equalizer


Also found in: Dictionary, Thesaurus, Idioms, Wikipedia.

equalizer

[′ē·kwə‚līz·ər]
(electronics)
A network designed to compensate for an undesired amplitude-frequency or phase-frequency response of a system or component; usually a combination of coils, capacitors, and resistors. Also known as equalizing circuit.
(mechanical engineering)
A bar to which one attaches a vehicle's whiffletrees to make the pull of draft animals equal. Also known as equalizing bar.
A bar which joins a pair of axle springs on a railway locomotive or car for equalization of weight. Also known as equalizing bar.
A device which distributes braking force among independent brakes of an automotive vehicle. Also known as equalizer brake.
A machine which saws wooden stock to equal lengths.
(ordnance)
A device attached to the carriage of those artillery weapons that, when emplaced, rest on two wheels and two trail ends; it is a compensating mechanism to transmit equally the weapon weight and firing shock.

Equalizer

An electronic filter that modifies the frequency response (amplitude and phase versus frequency) of a system for a specific purpose. Equalizers typically realize a more complicated frequency response in which the amplitude response varies continuously with frequency, amplifying some frequencies and attenuating others. An equalizer may have a response fixed in time or may be automatically and continuously adjusted. However, its frequency response is usually matched to some external physical medium, such as an acoustic path or communication channel, and thus inherently needs to be adjustable.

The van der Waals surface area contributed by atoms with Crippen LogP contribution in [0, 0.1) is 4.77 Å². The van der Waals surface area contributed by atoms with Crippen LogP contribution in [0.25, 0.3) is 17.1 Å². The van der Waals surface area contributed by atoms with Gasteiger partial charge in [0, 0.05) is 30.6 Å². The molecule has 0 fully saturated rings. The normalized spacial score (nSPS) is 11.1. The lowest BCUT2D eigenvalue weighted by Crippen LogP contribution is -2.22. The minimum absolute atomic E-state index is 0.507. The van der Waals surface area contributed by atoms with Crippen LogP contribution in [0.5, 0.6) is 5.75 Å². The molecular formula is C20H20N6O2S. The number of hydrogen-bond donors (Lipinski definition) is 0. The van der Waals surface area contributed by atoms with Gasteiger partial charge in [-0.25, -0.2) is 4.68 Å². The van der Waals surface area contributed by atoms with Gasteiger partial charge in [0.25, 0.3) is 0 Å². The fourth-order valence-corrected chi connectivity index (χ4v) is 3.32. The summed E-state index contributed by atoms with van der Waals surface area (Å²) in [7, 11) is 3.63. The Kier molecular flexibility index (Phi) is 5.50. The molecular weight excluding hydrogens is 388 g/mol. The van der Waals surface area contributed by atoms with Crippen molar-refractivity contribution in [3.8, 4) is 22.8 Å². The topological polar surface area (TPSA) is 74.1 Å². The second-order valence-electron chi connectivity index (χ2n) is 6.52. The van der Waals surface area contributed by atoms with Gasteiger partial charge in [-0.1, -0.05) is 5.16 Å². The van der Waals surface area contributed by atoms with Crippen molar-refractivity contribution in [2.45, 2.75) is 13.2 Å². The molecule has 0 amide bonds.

Equalizers can be used in many applications. In music and sound reproduction, equalizers can compensate for artifacts of the electrical-to-sound conversion or for unwanted characteristics of the acoustic environment such as sound reflections or absorption. Sound-recording and sonar systems can use equalizers to reduce unwanted interference. Most analog recording and playback devices, such as audio and video tape recorders, incorporate equalizers to compensate for the undesirable aspects of the recording medium, such as high-frequency roll-off, as well as to reduce noise and maximize dynamic range.

Equalization is also used to enhance the performance of systems that communicate or record digital signals (streams of bits). All communications and recording systems utilize a physical medium, such as wires; coaxial cables; radio, acoustic, or optical-fiber waveguides; or magnetic and optical recording media. These media cause distortion; that is, the output signal is different from the input signal. For example, on radio or acoustic channels there are often multiple paths from transmitter to receiver, each having a slightly different delay and superimposed at the receiver. An equalizer is an electrical device that compensates for this distortion, reversing the effect of the channel and returning a waveform approximating the input signal. The channel output signal in response to a particular input signal (…,0, 0, 1, 0, 0…) may differ from the input, but the equalizer output reproduces the channel input, at least to close approximation (see illustration). See Distortion (electronic circuits)